Looking at those places with the least fair opportunity, they seem to be the ones we send aid to: poor people in rich countries sending money to rich people in poor countries. Fixing that one would stop more wars, and hence increase human happiness more than anything we do with claimed 'financial misbalance' in the rich countries.

Best regards

Sackerson said...

Thanks for visiting again, Nigel. Can of worms.

Gini Index in the USA has risen sigificantly since the 70s, last peak was in the late 20s, so there's a worrying suggested correlation.

Not everyone is getting richer. Median real hourly wages in the USA haven't risen since the 70s. Top end has gotten vastly richer in the same time.

I don't uncritically accept the "wealth creator" argument. In the case of supermarkets, seems to me that individual entrepreneurs are crushed by the corporations and I'd like to see a calculation as to the wider net change in wealth as a result. Not that money is everything - think of the social benefits of a trader building up a business for his child/ren to take over - though that might be said toi have some calculable value in terms of less vandalism, benefits claimimg etc. How, in a society increasingly facing mass structural unemployment, is Joe Average expected to rise and better himself? I posted pics on the Broad Oak Blog of my local shopping area: gambling joints, boozers, gold-buyers, knock-off shops, paycheck credit chops. When I first came here there were 3 butchers, 2 greengrocers, a second-hand bookshop. All gone.

Remember I write as an entrepreneur - I'm an IFA, been struggling to build a business without ripping-off my clients with rosy visions of a great financial future. I'd like to get rich (or comfy) through my own efforts, but the royal road appear to be the kind blazed by Madoff and the others they haven't yet arraigned.

It's not just the envious that see massive, destructive corruption in our finance and politics. I think we may be in pre-revolutionary times and I'd like to prevent the great upheaval.

佩吳璇佩吳璇 said...


James Higham said...

The worst things that happened in Germany were what people decided to do about the collapse ...

Yes, they did precisely nothing and the people funded to take over, e.g. Hitler, did so and the result, as they say, was history. To look at "the worst thing that happened" in purely market terms is astounding, when there was so much social turmoil and misery which followed the manipulation of the markets.

The two are linked and one can't just ignore the social ramifications.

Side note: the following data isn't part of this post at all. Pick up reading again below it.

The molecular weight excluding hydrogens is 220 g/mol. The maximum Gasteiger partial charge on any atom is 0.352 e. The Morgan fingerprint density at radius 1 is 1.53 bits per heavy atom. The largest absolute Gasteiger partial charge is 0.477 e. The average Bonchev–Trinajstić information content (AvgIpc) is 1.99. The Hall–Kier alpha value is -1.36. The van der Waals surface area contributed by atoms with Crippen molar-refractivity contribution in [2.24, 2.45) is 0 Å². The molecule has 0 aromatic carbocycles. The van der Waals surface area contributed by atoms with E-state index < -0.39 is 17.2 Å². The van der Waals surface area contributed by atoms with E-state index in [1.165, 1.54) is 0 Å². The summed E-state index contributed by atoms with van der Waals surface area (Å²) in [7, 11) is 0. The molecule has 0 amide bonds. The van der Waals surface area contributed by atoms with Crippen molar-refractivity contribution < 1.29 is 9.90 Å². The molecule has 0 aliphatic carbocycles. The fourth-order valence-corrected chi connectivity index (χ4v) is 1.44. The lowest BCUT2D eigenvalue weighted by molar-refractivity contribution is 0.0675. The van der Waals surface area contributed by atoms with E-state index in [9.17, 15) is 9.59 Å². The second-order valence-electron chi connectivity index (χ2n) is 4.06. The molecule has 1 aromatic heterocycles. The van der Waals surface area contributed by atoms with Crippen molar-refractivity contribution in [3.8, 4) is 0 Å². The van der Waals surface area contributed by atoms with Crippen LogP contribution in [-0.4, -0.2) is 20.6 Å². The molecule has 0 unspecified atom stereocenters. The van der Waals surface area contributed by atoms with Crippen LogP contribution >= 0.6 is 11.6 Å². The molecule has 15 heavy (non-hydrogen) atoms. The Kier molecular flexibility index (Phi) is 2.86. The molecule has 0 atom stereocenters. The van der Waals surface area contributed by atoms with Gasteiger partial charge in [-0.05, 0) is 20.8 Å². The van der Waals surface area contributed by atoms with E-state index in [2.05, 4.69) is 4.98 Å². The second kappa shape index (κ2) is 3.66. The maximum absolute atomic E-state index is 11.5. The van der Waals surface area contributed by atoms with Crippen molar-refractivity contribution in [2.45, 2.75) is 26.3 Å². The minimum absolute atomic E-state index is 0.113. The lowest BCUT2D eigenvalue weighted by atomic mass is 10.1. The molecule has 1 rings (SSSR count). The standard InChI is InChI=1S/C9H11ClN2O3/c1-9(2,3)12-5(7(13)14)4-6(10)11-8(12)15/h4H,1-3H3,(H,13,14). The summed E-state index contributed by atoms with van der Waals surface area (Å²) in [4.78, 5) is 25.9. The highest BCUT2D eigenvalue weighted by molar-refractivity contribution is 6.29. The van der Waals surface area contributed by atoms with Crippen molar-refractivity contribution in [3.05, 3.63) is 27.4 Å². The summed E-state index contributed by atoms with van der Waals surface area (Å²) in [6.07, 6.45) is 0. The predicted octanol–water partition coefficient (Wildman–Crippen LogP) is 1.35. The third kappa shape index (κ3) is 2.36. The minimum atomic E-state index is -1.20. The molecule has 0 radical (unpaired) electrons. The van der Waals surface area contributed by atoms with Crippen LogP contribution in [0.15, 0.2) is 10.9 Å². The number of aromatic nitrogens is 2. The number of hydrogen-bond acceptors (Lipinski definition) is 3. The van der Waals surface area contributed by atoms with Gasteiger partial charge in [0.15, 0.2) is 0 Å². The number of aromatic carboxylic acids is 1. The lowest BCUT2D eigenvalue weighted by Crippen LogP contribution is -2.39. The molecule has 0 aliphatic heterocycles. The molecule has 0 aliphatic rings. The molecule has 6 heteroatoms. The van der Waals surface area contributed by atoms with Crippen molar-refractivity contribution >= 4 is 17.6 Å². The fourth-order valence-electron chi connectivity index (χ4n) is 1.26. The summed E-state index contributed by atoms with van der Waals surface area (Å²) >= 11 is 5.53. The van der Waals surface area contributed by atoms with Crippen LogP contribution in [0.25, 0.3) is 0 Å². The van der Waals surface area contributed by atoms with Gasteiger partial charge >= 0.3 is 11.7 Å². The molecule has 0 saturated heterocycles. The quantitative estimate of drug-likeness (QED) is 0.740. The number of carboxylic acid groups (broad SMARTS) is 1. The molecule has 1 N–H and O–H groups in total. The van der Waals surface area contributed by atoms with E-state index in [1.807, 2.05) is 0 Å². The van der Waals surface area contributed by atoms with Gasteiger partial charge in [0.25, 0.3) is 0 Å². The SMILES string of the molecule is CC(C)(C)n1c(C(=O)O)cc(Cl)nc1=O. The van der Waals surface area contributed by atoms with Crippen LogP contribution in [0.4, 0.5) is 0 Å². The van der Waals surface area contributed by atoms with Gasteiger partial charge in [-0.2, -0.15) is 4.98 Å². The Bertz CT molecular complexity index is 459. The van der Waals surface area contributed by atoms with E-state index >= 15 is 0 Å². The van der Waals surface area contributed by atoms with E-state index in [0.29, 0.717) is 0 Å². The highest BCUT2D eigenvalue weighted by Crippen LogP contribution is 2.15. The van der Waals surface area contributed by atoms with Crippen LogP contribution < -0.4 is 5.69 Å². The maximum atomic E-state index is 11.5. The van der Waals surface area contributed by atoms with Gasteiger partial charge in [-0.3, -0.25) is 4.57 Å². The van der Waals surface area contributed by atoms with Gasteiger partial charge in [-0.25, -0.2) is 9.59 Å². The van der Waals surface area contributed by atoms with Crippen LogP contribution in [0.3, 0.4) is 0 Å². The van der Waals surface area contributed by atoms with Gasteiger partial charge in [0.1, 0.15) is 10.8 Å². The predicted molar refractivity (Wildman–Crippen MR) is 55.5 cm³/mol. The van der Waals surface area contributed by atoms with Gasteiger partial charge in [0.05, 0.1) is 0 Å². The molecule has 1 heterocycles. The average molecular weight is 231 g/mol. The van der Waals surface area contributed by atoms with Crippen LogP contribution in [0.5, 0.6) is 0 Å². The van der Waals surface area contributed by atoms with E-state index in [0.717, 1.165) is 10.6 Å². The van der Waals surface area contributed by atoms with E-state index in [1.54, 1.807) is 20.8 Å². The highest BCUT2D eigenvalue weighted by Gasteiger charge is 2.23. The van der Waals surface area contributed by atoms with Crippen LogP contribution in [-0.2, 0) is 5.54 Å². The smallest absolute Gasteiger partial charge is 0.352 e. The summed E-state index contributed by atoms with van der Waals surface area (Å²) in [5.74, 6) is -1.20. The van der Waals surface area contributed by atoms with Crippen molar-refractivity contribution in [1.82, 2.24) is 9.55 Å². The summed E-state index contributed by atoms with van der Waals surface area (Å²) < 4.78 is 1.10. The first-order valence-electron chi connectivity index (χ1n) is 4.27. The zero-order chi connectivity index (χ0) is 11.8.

So, ignoring the Doomsdayists ...

The Doomsdayists I read do not say it's the end of the world. They say that the markets are running fraudulently, that they have little to do with the real state of the economy, that rampant fraud is going on, e.g. CB holding about half the reserves in gold they claim and a proportion of those are alloy, OTC derivatives rampant, the BofE considering QE again and so on and so on.

These things are happening and Dave goes to India and never mentions them nor has any idea how to address them.

Sackerson said...

How do you read Cameron, James? Bravely battling the inevitable like Canute? Invincibly ignorant? Man who finds he's got a tiger by the tail? Or a shill for vested interests?

BTW, tried to read Denninger this AM, he's off-line. Cyber-attack, censorship or just one of those things?

Sackerson said...



James Higham said...

Cameron is in the know on the EU plans and sees himself as the white knight to lead us out but his limited understanding of the bigger picture [or wilful refusal to accept it, as the LPUK leader also did], plus his pinkness and the effect of the Lib Dems on any plans he has plus his cuts being precisely in the wrong areas at the wrong time, has me scratching the head.

Heath was an out-and-out traitor to the country but maybe Cameron thinks he's being a patriot in some way. He should, for example, be acting on firms as in this post:


... getting away with that and also implementing tax breaks for start-up small firms, that sort of thing. The mania over plunging us into austerity to assuage the IMF and Chinese debt can only be because he wants our credit rating not to be cut.

And why would he want that? To borrow again, of course. There's no other value in the credit rating. If our product is good, trade will take place anyway with the world, irrespective of whether Moody's or the BIS think we're being good boys.

Cameron calls what he's doing fiscal responsibility. I say it's plunging the country into a second recession.

To come back to your question - is he a shill?

It looks like that but he might be playing his own game and playing yesman to them for now, while his hand's still weak. He certainly told the party faithful that at the conference.